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I have a treatment group of size 30 (30 schools in California) that used a math supplemental software. In a simple analysis, I'd like to compare students' average Math growth between our treatment group and a comparable control group. There are many schools in CA that didn't use the software. I'd like the control group to include similar performing schools (their baseline scores be similar to treatment schools with a reasonable margin of error). Also, I'd like the control group sample size be 3 times of my treatment (here 90 schools). There are many many choices of 90 schools out of more than 1000 schools in CA. How would you choose your control group?

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You may say the more information, the better. Use all CA schools and fit an ANCOVA (assuming that the distribution of control and treatment have overlap). I agree, it's good. However, I'd like to show that both group had a very similar average baseline score and variance of scores in the baseline which is not possible if we consider the whole CA specially that the treatment group are more low-performing schools. – Sam Jul 6 '12 at 0:20
@rolando2 : thank you for your answer. I'm fairly new to Cross Validated. I was thinking that I could contribute to it. I started contributing to Stackoverflow 2 days ago, and although I did spend a little time, but I got reputation of 113. My first experience was a little disappointing that someone voted me -1 and you think we should close the question. I'm a statistician and have worked in this area for the previous 3 years and based on my experience working with real world data, I think it's an important question. – Sam Jul 6 '12 at 1:12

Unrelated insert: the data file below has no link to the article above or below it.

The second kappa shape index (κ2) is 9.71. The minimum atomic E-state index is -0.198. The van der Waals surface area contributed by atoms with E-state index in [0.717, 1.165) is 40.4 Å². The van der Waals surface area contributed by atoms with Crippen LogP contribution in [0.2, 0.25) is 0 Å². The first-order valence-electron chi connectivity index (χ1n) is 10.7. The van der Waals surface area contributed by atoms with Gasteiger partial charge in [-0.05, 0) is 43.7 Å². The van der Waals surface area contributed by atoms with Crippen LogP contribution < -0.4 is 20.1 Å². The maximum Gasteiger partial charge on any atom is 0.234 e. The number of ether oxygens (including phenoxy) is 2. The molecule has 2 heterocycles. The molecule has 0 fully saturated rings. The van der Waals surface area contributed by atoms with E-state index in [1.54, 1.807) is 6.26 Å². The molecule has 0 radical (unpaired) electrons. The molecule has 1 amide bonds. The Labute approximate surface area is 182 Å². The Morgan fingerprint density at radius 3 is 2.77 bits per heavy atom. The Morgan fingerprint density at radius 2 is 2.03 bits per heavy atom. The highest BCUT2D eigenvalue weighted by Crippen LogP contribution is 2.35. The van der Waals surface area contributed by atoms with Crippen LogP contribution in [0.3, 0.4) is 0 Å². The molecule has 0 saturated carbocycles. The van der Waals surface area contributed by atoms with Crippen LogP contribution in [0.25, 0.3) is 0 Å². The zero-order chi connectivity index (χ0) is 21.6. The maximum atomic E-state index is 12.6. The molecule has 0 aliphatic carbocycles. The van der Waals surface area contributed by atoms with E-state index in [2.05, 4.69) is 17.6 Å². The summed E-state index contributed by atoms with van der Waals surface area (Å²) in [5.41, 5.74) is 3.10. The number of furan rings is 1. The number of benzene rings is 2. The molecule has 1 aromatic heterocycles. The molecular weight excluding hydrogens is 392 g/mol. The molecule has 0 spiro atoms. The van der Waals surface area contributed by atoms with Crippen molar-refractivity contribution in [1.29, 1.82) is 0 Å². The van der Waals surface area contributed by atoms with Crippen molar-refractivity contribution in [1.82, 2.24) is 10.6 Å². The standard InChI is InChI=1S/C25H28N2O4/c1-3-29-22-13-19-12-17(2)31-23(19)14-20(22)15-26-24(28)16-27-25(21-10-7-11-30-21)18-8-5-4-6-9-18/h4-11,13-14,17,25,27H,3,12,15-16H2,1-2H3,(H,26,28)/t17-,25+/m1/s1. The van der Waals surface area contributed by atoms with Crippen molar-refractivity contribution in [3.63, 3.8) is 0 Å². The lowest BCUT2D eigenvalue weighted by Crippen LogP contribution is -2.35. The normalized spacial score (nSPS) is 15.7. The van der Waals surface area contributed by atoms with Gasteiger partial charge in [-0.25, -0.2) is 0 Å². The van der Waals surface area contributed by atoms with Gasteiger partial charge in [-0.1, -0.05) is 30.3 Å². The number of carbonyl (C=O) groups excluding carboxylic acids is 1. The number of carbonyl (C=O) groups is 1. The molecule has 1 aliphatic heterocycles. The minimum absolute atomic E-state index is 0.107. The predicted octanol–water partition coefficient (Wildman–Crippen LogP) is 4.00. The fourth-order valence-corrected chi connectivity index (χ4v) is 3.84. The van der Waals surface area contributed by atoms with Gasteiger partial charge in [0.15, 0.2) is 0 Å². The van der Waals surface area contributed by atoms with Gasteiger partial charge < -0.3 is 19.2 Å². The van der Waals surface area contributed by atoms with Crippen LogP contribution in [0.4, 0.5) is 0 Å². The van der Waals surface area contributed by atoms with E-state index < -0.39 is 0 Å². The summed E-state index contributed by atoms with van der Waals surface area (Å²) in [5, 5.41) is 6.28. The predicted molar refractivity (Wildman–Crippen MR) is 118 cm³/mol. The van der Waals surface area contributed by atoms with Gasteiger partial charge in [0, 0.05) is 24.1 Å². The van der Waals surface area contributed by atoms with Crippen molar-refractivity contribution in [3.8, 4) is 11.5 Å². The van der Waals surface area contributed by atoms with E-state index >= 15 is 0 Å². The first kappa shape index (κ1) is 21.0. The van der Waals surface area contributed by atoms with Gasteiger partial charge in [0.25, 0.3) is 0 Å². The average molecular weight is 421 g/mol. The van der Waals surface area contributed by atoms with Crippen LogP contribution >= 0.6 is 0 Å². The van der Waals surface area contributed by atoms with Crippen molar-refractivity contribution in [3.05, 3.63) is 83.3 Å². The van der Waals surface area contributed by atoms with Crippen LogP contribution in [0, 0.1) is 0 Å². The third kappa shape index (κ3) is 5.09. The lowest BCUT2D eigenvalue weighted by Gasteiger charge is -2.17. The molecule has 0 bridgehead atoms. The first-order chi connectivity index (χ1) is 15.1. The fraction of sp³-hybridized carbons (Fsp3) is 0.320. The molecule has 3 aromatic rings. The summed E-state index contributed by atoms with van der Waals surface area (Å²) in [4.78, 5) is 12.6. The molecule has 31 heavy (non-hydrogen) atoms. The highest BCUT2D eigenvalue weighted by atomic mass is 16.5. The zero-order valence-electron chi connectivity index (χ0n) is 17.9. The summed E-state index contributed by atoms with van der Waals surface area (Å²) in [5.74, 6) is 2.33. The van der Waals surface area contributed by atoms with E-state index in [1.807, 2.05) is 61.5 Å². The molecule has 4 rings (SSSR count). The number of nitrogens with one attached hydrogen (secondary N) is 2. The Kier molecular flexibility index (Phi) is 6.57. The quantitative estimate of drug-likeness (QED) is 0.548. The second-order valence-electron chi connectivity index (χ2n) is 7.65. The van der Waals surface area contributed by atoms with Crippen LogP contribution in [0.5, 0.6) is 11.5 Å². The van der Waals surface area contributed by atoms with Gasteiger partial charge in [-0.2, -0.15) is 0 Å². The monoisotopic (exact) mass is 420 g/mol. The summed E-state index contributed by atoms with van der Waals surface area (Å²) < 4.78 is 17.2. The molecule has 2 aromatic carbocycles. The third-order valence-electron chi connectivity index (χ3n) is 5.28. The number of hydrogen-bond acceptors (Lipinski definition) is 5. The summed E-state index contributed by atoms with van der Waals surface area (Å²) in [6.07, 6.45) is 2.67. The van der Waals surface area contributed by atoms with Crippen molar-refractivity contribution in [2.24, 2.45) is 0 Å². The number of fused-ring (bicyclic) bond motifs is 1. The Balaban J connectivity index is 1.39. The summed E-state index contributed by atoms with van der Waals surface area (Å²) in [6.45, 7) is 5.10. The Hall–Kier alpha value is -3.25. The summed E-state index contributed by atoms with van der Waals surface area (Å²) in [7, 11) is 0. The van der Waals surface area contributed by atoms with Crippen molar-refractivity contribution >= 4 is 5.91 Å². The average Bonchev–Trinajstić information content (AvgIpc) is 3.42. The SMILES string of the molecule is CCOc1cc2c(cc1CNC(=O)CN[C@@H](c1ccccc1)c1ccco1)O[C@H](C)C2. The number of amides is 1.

@jbowman: Thank you. I'm aware of the website. By writing this question, I meant to ask a general question that how people think of finding a comparable control group. Suppose that we have a potentially 300 comparable schools, how you would choose 90 of them for your analysis? – Sam Jul 6 '12 at 1:16
@Sepehr I disagree with roland2 about the appropriateness of your question here. I think it relates to experimental desing is sues and hence is appropriate for CV. Regarding the efficiency issue that I brought up my implicit assumption is that the two populations have the same variances (or at least the variances are close to being equal). In that case an estimate of mean difference based on a fixed total sample size n will less accurate when the sample sizes are unequal and it gets worse as the imbalance increases. – Michael Chernick Jul 6 '12 at 12:08
@whuber: So then let's vote it up :) Thank you. – Sam Jul 6 '12 at 16:29

If I understand correctly, you want to find optimal balance in covariates between your control and treatment group. If that's so I'd use a matching procedure.

R package Matching has all the functions needed for this, including some tools to assess if balance between groups has been achieved after the matching. Check this paper with details about its use and some examples.

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